Who was the new most important person in Buck’s life? He frowned at his phone and considered going through their text messages to see if he’d missed some off-hand reference to a new woman. Eddie really didn’t think he would because he was stupidly sensitive to practically any situation involving Buck and a new romantic partner.

He knew Buck was hardly celibate, but he’d started keeping his sexual shenanigans to himself because the slut-shaming at the station often took on a stupid, Puritan edge that Eddie really didn’t get. With a huff, he put his phone away because reading through months of text messages would be ridiculous. The fact that he’d kept every single text Buck had ever sent him was also silly, so he just resolved not to think about it and never, ever admit it.

“You got it bad,” Hen said and got several grunts of agreement from everyone in the truck.

Eddie noted that Bobby was no exception to that. He just sent her a look, and she grinned. He checked his watch and did the math. He only had about ten hours before he was due to pick Chris up from school. Eddie wondered if that was enough time to deal with whatever Buck was up to. Somehow, he really doubted it.

* * * *

The waiting room wasn’t very busy, so it was easy to find Buck. Eddie had stopped to get coffee because hospitals were cold, and he figured Buck would need something warm. His best friend’s gaze zeroed in on him before he was halfway across the room. Buck smiled and held out a hand for one of the cups.

“You are a lifesaver,” Buck declared as he held the cup with both hands. “And also, a rock star.”

“Buck,” Eddie began and took a deep breath. “Why are you waiting outside of labor and delivery?”

Buck made a face and stood. “Let’s go over there.” He motioned toward a more secluded part of the waiting room where no one was seated.

Eddie nodded and followed. “You’ve been working on some stuff with a lawyer—I overheard a few things last week when you were over. Are you still thinking about suing the department to get reinstated?”

“No, but I have been offered some more training since I can’t do the work I want. I’m going to get certified for SAR—probably. It depends on a few things and the hours required.” He took a deep breath. “As for my current activity—Taylor Kelly contacted me to tell me she was pregnant, and she was pretty sure the kid was mine. We hooked up a few times, and the timing was right. We had a condom…thing.”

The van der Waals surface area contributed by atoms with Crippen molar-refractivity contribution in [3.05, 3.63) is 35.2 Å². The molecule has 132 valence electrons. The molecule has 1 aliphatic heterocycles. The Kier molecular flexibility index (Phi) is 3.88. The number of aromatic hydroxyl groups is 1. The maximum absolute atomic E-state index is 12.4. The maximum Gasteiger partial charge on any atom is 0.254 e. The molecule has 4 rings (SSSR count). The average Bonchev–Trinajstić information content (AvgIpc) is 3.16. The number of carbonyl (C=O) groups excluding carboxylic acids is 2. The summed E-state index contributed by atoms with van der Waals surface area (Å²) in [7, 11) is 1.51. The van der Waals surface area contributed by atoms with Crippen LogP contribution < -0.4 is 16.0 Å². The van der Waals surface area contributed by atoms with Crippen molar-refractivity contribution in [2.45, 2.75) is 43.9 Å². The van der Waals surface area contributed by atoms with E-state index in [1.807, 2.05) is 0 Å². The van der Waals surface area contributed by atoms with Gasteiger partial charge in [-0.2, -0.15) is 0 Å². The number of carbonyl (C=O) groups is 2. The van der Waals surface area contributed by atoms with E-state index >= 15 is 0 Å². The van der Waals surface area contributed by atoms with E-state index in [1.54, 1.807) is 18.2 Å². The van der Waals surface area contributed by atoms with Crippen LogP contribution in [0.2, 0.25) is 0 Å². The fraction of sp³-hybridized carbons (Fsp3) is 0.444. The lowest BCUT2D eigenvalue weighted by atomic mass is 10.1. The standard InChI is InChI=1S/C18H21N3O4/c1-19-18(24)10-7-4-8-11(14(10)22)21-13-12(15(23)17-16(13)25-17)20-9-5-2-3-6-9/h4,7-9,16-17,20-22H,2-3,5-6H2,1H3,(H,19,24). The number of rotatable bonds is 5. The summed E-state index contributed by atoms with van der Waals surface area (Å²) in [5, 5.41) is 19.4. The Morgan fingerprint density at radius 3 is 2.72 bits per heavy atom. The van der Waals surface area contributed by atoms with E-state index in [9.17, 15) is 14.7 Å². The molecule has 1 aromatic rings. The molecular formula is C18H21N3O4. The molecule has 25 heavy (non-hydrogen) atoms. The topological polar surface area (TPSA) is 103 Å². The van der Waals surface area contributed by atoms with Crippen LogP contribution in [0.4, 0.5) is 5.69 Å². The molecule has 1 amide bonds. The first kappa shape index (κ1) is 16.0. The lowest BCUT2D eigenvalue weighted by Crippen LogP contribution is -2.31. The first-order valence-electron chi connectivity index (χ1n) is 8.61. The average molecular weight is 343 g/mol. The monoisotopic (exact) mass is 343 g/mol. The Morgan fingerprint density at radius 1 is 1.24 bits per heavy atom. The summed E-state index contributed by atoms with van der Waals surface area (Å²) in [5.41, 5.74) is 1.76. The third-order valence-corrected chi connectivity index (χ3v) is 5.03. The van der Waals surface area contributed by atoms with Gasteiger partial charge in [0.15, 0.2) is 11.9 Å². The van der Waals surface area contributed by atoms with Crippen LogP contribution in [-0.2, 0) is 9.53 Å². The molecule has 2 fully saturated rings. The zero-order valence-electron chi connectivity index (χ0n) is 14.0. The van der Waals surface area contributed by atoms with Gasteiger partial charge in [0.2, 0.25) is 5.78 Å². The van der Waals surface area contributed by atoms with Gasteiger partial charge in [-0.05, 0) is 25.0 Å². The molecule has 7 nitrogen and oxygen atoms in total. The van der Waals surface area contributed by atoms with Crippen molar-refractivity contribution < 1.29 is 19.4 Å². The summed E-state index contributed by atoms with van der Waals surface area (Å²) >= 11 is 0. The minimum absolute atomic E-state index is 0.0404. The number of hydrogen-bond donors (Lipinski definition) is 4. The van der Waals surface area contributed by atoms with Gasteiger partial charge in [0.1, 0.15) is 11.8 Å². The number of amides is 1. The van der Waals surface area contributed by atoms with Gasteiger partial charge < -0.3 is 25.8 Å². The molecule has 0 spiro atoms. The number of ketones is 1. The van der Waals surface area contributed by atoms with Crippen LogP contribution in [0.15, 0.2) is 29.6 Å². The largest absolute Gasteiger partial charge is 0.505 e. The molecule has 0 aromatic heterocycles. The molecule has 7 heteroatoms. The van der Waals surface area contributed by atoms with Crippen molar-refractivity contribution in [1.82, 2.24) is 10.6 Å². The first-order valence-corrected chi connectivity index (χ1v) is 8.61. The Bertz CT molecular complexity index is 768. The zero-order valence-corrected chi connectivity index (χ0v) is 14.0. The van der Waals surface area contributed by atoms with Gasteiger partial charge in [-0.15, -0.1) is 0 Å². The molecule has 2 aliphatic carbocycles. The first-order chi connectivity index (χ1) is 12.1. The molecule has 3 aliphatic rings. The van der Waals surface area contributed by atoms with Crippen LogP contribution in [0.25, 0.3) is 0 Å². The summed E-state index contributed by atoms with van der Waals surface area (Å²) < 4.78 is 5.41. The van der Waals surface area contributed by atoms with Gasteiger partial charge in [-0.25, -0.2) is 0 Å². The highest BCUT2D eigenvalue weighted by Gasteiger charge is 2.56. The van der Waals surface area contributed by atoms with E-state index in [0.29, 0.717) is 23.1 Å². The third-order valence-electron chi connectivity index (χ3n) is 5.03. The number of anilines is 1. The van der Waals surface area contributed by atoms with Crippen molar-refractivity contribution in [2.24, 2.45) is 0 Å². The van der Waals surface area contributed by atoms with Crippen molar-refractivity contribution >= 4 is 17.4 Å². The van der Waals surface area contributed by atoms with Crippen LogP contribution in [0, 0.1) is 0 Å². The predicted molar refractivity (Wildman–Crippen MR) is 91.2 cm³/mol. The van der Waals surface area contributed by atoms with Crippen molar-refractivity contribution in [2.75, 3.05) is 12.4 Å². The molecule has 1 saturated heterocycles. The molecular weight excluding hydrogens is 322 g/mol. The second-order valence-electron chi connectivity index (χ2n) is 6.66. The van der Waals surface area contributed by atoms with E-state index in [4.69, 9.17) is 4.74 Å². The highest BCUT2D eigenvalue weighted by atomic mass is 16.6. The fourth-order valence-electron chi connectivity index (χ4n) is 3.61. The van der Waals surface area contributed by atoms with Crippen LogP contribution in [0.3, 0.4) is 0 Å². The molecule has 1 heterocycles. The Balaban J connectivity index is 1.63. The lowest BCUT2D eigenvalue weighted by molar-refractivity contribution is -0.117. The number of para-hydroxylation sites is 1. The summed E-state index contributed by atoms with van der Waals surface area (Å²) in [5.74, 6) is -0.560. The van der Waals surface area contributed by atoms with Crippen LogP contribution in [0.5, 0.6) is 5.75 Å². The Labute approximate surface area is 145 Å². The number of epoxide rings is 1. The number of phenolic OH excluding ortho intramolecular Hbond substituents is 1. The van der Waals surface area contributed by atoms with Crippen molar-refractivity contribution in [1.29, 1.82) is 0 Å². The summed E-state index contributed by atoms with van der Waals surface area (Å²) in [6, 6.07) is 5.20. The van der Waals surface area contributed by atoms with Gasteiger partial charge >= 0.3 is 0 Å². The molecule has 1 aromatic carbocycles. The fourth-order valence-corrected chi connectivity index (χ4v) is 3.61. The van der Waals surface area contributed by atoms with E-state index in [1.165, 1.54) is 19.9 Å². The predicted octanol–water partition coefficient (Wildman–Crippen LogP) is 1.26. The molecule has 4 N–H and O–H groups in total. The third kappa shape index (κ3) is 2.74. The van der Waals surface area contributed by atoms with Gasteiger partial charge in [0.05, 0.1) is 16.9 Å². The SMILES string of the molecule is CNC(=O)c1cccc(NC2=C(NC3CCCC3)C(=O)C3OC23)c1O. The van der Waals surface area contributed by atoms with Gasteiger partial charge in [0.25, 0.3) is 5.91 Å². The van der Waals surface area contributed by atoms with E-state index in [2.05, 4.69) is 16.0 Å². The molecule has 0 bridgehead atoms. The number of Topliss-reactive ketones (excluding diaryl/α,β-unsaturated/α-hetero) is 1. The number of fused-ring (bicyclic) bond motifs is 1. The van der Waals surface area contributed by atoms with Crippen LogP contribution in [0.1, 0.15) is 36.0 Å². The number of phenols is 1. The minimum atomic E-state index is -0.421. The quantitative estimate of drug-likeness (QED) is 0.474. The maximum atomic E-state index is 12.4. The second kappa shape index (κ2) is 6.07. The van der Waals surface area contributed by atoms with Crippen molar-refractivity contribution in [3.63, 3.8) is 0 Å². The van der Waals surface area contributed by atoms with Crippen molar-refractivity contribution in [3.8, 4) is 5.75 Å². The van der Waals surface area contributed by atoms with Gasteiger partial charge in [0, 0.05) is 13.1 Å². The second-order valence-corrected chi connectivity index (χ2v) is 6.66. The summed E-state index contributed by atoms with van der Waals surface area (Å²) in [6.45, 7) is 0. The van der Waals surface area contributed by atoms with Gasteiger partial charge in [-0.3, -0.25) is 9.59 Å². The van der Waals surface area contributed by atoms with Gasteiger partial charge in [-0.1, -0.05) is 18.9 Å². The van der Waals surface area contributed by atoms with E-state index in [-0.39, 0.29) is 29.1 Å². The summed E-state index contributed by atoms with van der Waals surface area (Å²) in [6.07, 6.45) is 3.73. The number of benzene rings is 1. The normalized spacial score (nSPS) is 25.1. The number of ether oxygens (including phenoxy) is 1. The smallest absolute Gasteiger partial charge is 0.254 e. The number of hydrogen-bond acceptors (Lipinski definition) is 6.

“A condom thing?” Eddie questioned and watched Buck flush. “Break?”

“Lost,” Buck said. “I mean, not completely lost, but it did slip off, and there was some spillage. Taylor said she’d get a morning-after pill, but she got an assignment and forgot. We both got tested and exchanged results, so no problems there. It was just an accident, really, and one we laughed off later. I didn’t know she got pregnant until…well, like I said a few weeks ago. She agreed to paternity testing, and yeah, she’s currently giving birth to my son.”

Eddie took a deep breath and sat down. “Buck.”

“Right?” Buck took a deep sip of coffee and shook his head. “She told me that I could either take complete custody or she would put him for adoption because she doesn’t want kids ever. I asked her why she didn’t terminate the pregnancy. She said she’d seen too much death and couldn’t abort. She’s also scheduled to get her tubes tied today.”

Eddie nodded and cleared his throat. Wrapping his head around the idea that Buck had fathered a child with Taylor Kelly was difficult. “So, you two aren’t going to be a thing?”

“She’s moving to New York as soon as she can,” Buck said. “New job and all of that rot.”

“Child support?” Eddie prodded.

Buck shook his head. “We signed some documents—a surrogacy contract. She said it would be better that way for the kid, and he wouldn’t think he was abandoned by her. It’ll be like I just wanted a kid so much I asked a friend to have a baby for me. But she did set up a trust fund for him that I can use to support him, as needed. She inherited a lot of money from her grandparents. I don’t really need the money, but I left it at that because it seemed important to her.”

Eddie took a deep breath as he tried to unpack everything Buck had said and what hadn’t been said at all. “And you’re okay with all of that?”

“I’d rather him think he’s the product of surrogacy than to know his mother didn’t want him,” Buck said quietly. “My parents didn’t want me and don’t love me, Eddie. I don’t want that for my son. I won’t have that for my son. So yes, I’m fine with what Taylor proposed, and honestly, it’s starting to feel true. I don’t see her as his mother really—just a beautiful woman who’s going to give me a baby and walk away to live her best life in New York.”

“Does she have any biological family that might be a problem?” Eddie questioned and tried to swallow back his own hurt feelings around not being told sooner.

He had to wonder when Buck would’ve told him about the baby if he hadn’t run into him. It wasn’t really fair to be hurt over Buck’s personal choices, and he’d been wrestling with that fact for a while. Eddie knew enough about himself to know that he hadn’t done a very good job of keeping his feelings for Buck a secret from Shannon and that had to have played a part in her asking for a divorce. He felt like shit for it, across the board. She’d abandoned him and Chris, but he was the one that had fallen in love with someone else while they were still married.